Indian stock markets shrugged off the dismal Index of Industrial Production or IIP data on Monday, preferring instead to take heart from rising European indices. Another reason was the sliding rupee, which boosted IT stocks. But the explanation also lay in the swift response by economists that the effect of a high base in March 2007 had a lot to do with the low numbers for March.
Manufacturing growth was as high as 16% in March 2007, much higher than the growth in February that year. But was that enough to send such growth reeling in March this year to a six-year low of 2.9%?
The worst performer was consumer durables, down 2.1% in March from a year ago. The slowing in this sector is a result of rising interest rates and there’s not much of a base effect. It is probably why the auto and realty indices at the Bombay Stock Exchange, or BSE, ended in the red on Monday.
The surprise lay in consumer non-durables, up a mere 0.6% compared with March 2007. This was rather unexpected, and corporate numbers for the March quarter seem to contradict such a slowdown, with most fast moving consumer goods, or FMCG firms showing not just volume growth but also the ability to pass on price increases.
Sure enough, there’s a huge base effect at work here; in March last year, this sector saw a growth of 20.2%. The BSE’s FMCG index was up over 1% on Monday, which indicates that the market took the consumer non-durables numbers with a pinch of salt.
The problem, however, lies with capital goods. The index for this segment was at 8.6%, well below February’s 10.4%. While growth in capital goods was a high 18.1% in March last year, the decline is clear if we look at a three-month moving average of growth in capital goods.
Declining growth in capital goods must be added to the difficulties engineering and capital goods companies are facing. Rising input prices, unavailable components as well as problems with contractors add to the reasons for the underperformance. Given these circumstances, it’s doubtful if the BSE capital goods index deserves the premium valuations it still commands.
Indeed, that may well hold true for the market as a whole. With slowing growth, high inflation and political uncertainty, combined with valuations at a premium to the region, the India story is rapidly running out of plots to keep investor interest alive.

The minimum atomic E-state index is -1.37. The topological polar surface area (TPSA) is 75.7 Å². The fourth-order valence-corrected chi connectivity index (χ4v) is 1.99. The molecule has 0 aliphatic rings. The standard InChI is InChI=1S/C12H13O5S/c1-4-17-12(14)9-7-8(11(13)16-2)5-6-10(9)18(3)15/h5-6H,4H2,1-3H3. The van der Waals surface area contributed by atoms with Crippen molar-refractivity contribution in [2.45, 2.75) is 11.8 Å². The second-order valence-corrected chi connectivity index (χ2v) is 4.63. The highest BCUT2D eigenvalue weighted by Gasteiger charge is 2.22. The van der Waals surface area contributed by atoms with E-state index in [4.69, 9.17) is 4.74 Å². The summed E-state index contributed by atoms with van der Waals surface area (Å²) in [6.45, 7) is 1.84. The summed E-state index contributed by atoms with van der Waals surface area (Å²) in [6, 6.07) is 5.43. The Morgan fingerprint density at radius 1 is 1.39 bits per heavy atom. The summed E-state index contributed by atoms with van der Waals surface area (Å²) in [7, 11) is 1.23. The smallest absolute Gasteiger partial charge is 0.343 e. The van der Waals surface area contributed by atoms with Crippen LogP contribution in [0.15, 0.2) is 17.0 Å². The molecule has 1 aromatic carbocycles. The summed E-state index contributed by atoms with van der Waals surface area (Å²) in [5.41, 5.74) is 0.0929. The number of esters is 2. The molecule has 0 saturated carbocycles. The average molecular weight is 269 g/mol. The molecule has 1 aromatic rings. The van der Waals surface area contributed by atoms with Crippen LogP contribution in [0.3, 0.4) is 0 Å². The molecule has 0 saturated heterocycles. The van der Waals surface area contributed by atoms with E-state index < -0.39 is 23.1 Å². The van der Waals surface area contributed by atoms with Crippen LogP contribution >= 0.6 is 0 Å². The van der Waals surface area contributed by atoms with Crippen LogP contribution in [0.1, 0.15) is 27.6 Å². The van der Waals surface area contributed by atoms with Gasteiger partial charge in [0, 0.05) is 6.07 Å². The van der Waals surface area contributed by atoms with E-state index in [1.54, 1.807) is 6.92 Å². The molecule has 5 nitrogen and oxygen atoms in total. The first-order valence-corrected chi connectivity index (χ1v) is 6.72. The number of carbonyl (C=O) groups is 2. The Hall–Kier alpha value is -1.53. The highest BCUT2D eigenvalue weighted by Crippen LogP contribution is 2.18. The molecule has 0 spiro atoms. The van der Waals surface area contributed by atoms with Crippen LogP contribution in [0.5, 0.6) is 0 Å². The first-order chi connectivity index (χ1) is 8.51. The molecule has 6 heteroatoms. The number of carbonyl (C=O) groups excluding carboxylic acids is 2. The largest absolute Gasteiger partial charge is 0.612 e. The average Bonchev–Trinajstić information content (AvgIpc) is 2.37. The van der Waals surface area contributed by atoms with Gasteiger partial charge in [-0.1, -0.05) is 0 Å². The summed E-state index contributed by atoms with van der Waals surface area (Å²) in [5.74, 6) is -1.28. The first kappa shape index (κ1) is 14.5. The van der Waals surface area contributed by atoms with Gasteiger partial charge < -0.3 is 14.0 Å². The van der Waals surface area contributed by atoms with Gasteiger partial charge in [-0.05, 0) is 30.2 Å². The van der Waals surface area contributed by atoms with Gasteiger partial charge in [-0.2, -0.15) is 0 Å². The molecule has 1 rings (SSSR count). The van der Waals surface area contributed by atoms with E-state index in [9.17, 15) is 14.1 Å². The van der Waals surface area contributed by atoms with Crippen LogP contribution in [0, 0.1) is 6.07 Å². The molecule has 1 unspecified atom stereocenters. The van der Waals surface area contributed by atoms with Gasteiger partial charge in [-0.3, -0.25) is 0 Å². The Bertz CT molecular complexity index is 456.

Asian Paints: good performance but limited upside
Mumbai-based Asian Paints Ltd is one of those rare stocks that hit a 52-week high in recent times. While the S&P CNX Nifty index on the National Stock Exchange has lost about 18% in value this year, Asian Paints’ shares have gained more than 9%.
The stock has outperformed the index, though, not without good reason. It is in a sweet spot—volume growth has been steady, raw material costs have been stable and it has even managed to increase prices marginally during the year. The upshot: a 20% increase in consolidated revenues and a robust 37.7% growth in operating profit for the year that ended on 31 March.
Its operating margin rose by nearly 200 basis points to 15% as prices of all of the company’s raw materials, except crude oil, have been benign. What’s more, with an increasing share of the company’s revenues coming from emulsions (that use water as a base and do not so much depend on crude), raw material costs fell by 140 basis points as a percentage of sales. The company also gained from a rising rupee, since it imports a large part of its raw materials.
A basis point is one hundredth of a percentage point
The financials of the recently concluded March quarter indicate that its performance continues to be good. Operating profit grew 33% on the back of a 18% rise in sales and a 155 basis point improvement in profit.
Analysts say that the company should continue growing revenues at a healthy pace of about 20%. Earnings growth, however, may now trail the rise in sales, as some of the factors that aided margin growth last fiscal may not continue. The rupee, for instance, has depreciated sharply in the past week, and this would impact raw material costs. And, although the influence of crude is relatively less, the jump in crude oil prices lately is worrying.
Meanwhile, the stock has rallied strongly since last year and now trades at nearly 28 times of its past consolidated earnings. According to Bloomberg, most analysts have a buy rating on the company. Still, there’s little upside possible based on the price targets set by some analysts. The average price target of all analysts polled represents a mere 10% upside.
Write to us firstname.lastname@example.org